Soul Sacrifice is on my radar because it’s a collaboration between ex-Capcom chap Keiji Inafune and Sony’s Japan Studio (who have my attention for giving me my beloved Gravity Rush). The game heavily features the theme of sacrifice (obviously); players can choose to sacrifice their own body parts for powerful weapons, or the lives of other players that have been downed in its four-player co-op mode. This should mean that you really have to think about how best to augment your character as resources are finite.


Graphically it looks pretty impressive, and I’m hoping it’ll be something to give my console a bit of a workout. By the sounds of it, it’ll give me a bit of a workout as well; the developers have stated that they set out to make a tough game, and it’s dark fantasy setting, themes of sacrifice and loss and monster designs that look like they’ve taken a little inspiration from Dark Souls seem to visually reinforce this – it looks like it might be a bit hard.

The PS Blog teased a little of what we can expect from next week’s demo:

It begins from the depths of despair, with you playing as a slave to be sacrificed, owned and imprisoned by a ruthless mage.
The looming promise of certain death is interrupted by the appearance of a mysterious “book.” The tome, inexplicably able to think and speak, introduces itself as “Librom”.
It claims to hold a special power, allowing those who read it to experience what’s written within…

There’s also the first part of an interview with main man Keiji Inafune on the PS Blog that you can see below. I do have to take issue with his assertion that his game will be the first ever to offer meaningful, emotional choices, though…

The Japanese release of Soul Sacrifice last month gave a massive boost to the Vita’s sales performance, so let’s hope it can do the same here when it launches at the end of this month.

PS Blog announcement:

Today is the day that Vita owners finally get their hands on Sega’s HD remaster of much-loved skate-n’-tag-’em-up Jet Set Radio.

It was released two months ago onto PSN and XBL, with the Vita port at the time expected to follow in October, only for it to be delayed. It’s absolutely been worth the wait though; it looks spectacular – colours really pop on that five inch OLED screen (as you can see in the screenshot captured directly from my Vita, above) and the game looks beautifully clean and smooth. This may even be the best I’ve seen the game look, and it’s hard to discount the ability to play it wherever, whenever.

Jet Set Radio is on the PSN store now for the princely sum of £6.49, and perhaps owing to the difference in release dates between the Vita and PS3 versions, it is not available on Cross Buy. But it’s still worth every penny – in fact, I’ve now bought this game three times!

Also out today for the handheld is Digital Reality/Grasshopper Manufacture shooter Sine Mora. After originally going up for the rather expensive price of £11.99, it has now been corrected and stands at a much more palatable £7.99 price point. There are apparently significant differences between the handheld and PS3 versions, and as such this title is also not available on a buy-one, get-both deal.

This of course isn’t the only Vita action taking place this week, as PlayStation Plus launches for the handheld too, with games such as Uncharted: Golden Abyss and the excellent, excellent (did I mention it’s excellent?) Gravity Rush being added to the Instant Game Collection. Plus on Vita ties into its big brother, so you’re not expected to take on two subscriptions. I think the service is really going to represent fantastic value for those with both consoles in the coming months.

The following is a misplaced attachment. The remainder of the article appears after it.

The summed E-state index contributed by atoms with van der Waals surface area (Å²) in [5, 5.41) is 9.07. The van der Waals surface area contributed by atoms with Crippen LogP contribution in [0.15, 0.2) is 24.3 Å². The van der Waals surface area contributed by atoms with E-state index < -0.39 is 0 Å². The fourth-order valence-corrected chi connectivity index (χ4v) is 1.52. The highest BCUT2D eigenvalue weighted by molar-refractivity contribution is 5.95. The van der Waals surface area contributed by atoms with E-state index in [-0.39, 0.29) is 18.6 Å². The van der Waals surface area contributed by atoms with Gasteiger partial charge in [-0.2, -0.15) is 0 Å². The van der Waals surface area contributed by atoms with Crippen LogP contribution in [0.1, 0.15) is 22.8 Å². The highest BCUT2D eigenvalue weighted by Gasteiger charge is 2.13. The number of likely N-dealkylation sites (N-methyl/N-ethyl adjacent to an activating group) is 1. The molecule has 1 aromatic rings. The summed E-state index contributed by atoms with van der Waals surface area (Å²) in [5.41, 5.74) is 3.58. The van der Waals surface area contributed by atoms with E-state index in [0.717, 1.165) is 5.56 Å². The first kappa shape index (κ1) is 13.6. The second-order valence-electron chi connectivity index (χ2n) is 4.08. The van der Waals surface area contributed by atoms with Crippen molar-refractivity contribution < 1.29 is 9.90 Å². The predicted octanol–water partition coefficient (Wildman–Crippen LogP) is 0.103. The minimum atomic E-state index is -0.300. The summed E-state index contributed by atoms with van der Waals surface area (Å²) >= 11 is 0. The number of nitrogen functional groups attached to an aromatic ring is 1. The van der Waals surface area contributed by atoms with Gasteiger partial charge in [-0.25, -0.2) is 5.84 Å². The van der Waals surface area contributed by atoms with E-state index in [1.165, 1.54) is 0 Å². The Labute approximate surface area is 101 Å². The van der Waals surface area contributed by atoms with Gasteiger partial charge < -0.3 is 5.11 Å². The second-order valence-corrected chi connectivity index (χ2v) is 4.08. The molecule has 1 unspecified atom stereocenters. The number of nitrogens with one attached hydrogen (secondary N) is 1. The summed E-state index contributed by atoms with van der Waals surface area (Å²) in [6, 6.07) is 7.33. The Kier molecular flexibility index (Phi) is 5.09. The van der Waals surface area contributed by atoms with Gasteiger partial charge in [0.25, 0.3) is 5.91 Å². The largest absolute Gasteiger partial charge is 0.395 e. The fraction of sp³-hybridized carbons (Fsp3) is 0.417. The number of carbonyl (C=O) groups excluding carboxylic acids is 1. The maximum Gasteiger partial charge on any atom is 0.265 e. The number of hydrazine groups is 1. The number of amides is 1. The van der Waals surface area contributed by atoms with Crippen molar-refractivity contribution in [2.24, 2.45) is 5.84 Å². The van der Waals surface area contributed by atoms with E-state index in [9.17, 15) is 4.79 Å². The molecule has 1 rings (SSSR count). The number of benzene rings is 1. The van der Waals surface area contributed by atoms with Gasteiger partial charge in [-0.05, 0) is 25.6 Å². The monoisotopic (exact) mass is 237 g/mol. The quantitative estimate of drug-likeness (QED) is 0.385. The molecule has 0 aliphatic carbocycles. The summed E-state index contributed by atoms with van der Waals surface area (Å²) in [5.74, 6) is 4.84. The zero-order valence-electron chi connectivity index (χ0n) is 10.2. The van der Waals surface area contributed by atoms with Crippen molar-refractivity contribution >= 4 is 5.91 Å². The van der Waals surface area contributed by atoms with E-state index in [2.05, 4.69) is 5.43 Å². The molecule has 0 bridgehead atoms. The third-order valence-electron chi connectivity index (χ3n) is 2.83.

Vita sales are still pretty languid, but it’s great to see Sony supporting it with services like this. Of course, it may not bring in new buyers, but it’s great for existing owners to see the platform holder getting behind the handheld.

Persona 4: Golden has finally been given a release window outside of Japan. In the US, it will release on November 20th, while Europe will have to wait until the spring, with no firm date given.

Golden is an enhanced port of PS2 dungeon crawler/school days sim Persona 4, and includes a number of enhancements, such as new difficulty levels and the ability to explore the town at night, with all-new conversation options and jobs. PS2 veterans will also appreciate the ability to speed through cutscenes and dialogue, and loading times have been sped up throughout. Unfortunately for purists, the localised version will not feature a Japanese language option.

Hopefully we’ll see a bit of an uptick in Vita sales when this game finally reaches our stores, as was seen in Japan. Granted, it’s a pretty niche title, but handhelds tend to thrive on niche titles – notably jRPGs.

PSOne Classics support has finally come to our shiny new handhelds thanks to Vita Firmware 1.80. The update, available today, allows you to transfer PS1 games from your PS3, while a store update going live tomorrow will allow you to download games directly to your Vita.

A word of warning, though: if you’ve installed your PS1 games on your PS3 and subsequently deleted the installers (the game images sitting inside little bubbles), you’ll have to re-download all of them, or they won’t show up in Content Manager, as I found out to my annoyance this afternoon.

Of course, more menu items also means more screens, and those extra screens give you a nice, handy excuse to grab some lovely wallpaper images (like my awesome Final Fantasy VI wallpaper in the above image). There’s an excellent thread on NeoGAF, linked below, that has hundreds of user-created images for you to peruse, so hit the link and go nuts. But don’t get too carried away; those PSOne Classics aren’t going to play themselves.

NeoGAF wallpaper thread: